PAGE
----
Yom Kippur: Thoughts on the End of the World

Yom Kippur is the Jewish Day of Atonement. In Jewish mysticism, it’s the day our fate is sealed for the next year–The Book of Life is closed and your name is either written in it for a year or it’s not. It’s the day we think about our mortality, the day we think about the impact of our actions on others. Religious Jews spend the day in shul (temple), fasting and praying.

It’s Complicated. Ink on watercolor paper. © Quinn McDonald 2012

I’ve always had trouble finding the Creative Force in buildings, and I often spend much of the day in silence, thinking about what I need to do, what I want to do, what I have to do with the time I have left.

None of us came to stay. None of us know when we will die. It’s good to think about that—and think about it without fear, without regret.

One of the most commonly asked journal prompts is, “What would you do if you had one week (month, year) left to live? I’m always astonished that people would do something different than live their lives the way they are living them now.

I’ve never understood bucket lists. Why are we postponing enjoying life? Why are we waiting to make meaning with our whole life? What are we waiting for? A sign? A guarantee that we have X number of years, months or weeks left? That number exists already, it’s just that none of us know what it is.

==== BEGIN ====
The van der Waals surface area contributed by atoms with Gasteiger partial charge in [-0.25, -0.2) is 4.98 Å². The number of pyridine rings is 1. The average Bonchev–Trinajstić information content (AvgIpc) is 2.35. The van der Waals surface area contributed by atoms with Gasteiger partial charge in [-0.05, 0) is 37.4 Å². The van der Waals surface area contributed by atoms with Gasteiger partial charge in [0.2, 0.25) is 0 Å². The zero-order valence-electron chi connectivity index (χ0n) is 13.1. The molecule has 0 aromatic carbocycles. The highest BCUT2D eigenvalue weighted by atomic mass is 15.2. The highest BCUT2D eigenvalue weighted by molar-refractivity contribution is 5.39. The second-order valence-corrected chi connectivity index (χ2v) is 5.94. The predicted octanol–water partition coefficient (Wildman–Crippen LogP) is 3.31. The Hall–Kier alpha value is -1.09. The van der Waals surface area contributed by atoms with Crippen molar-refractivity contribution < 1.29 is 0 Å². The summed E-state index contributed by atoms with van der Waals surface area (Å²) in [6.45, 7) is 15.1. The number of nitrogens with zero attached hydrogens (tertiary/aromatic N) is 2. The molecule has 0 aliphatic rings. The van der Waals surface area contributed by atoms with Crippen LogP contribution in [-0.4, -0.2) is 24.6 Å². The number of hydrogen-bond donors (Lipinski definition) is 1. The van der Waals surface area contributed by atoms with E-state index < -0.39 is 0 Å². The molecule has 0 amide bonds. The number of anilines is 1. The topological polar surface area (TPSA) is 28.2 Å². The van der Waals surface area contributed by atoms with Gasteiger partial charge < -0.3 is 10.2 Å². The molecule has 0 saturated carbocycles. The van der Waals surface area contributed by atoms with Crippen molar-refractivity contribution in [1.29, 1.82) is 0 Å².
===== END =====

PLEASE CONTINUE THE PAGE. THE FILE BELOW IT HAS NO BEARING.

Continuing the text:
Do the things that feed your heart and soul. Do them today. OK, so most of us work to have money to keep a roof over our heads, food on the table and maybe a few special things–but then many of us put off the vacation, or the visit, or the trapeze lessons, because we don’t have time. Well, they aren’t making any more time. If you want to accomplish your dream, stop waiting for your boss to give you permission. Stop being scared that if you take time off you’ll be fired or replaced. Fear is no way to live whatever life you have left.

Of course you shouldn’t quit your job and take a cruise around the world because you want to do that now. But you shouldn’t do your job grudgingly, wishing all the time you could be on that cruise, and resent your co-workers, family and pets because you are in an office and not on a cruise ship.